Continuing a Fight for Citizenship
She is now a sophomore studying international business and political science at Westminster College in Fulton.
"Last year was a lot harder trying to adjust and be that normal student," Gonzalez said.
Nothing has been normal since her father recieved some bad legal advice on visas and immigration. Marvin and Marina Gonzalez were deported back to Costa Rica. Marie was given a choice.
"When the decision came from DHS (Department of Human Services) that I would be going or staying they didn't even think twice about it, they said 'This is what you want, continue fighting for your goals,'" said Gonzalez.
Marie's goal: a college degree. And now she's the National Spokesperson for the Dream Act.
"There are great families out there and they do deserve a second chance, that's what I fight for."
It's a potential opportunity for thousands of high school graduates without legal standing to become citizens if they complete college. And Marie not only wants to complete college, she wants to be a lawyer. But, she could side step all of this, by getting married.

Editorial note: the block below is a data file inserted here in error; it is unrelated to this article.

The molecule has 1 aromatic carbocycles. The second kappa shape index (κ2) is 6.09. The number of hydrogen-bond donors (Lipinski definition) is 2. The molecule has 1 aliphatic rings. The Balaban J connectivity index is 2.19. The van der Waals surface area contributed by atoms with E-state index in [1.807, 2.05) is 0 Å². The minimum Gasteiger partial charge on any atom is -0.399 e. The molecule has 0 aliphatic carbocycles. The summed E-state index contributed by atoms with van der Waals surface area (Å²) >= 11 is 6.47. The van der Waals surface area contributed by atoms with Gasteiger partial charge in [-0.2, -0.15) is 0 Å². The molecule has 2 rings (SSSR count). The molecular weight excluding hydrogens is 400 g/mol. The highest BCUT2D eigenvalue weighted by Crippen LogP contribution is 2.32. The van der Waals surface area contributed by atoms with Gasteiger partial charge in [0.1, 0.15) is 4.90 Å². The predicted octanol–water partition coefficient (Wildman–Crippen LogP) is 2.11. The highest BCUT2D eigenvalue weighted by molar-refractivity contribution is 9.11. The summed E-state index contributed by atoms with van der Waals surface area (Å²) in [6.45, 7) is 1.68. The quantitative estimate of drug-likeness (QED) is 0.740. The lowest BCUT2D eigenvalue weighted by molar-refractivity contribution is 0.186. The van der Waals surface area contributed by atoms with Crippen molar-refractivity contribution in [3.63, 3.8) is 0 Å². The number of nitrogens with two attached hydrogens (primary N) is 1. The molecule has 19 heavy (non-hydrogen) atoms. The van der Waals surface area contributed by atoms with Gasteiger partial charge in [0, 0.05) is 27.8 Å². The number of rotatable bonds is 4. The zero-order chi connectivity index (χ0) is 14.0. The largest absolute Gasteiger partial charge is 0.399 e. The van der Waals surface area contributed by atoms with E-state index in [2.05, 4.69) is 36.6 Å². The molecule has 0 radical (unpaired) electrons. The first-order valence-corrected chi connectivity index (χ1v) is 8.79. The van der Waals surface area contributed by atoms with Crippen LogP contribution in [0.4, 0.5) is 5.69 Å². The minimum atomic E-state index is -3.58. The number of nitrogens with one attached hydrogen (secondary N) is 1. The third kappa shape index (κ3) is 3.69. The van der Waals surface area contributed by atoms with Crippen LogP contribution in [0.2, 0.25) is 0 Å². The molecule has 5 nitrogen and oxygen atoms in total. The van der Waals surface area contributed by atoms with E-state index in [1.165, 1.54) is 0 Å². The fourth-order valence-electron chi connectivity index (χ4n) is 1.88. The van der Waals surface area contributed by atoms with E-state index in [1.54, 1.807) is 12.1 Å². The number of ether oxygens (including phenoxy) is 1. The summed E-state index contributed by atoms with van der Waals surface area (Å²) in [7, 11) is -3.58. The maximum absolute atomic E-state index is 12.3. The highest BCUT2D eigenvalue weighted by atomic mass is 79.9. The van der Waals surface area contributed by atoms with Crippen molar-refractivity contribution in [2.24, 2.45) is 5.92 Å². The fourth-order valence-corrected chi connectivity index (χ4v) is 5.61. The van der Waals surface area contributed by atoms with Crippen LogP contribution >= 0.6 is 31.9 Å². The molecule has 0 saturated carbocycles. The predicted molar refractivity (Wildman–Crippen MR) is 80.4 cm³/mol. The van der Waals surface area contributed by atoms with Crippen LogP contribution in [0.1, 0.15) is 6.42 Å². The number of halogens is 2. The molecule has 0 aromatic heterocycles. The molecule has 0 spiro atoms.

"That's been brought up several times since I was 16. I'll marry for love, but not anything else. A wedding is so far off because my parents could go to it...it would be such a big step," explained Gonzalez.
Gonzalez is still fighting deportation, she's here on a Department of Homeland Security deferred reaction. Her deadline is June 22 and she's hoping that Missouri's new U.S. Senator Claire McCaskill will be more sympathetic than Jim Talent. Gonzalez is taking 19 hours this semester, she works in the school's alumni office and her passion is pushing for legislation to allow students like herself to stay in this country.
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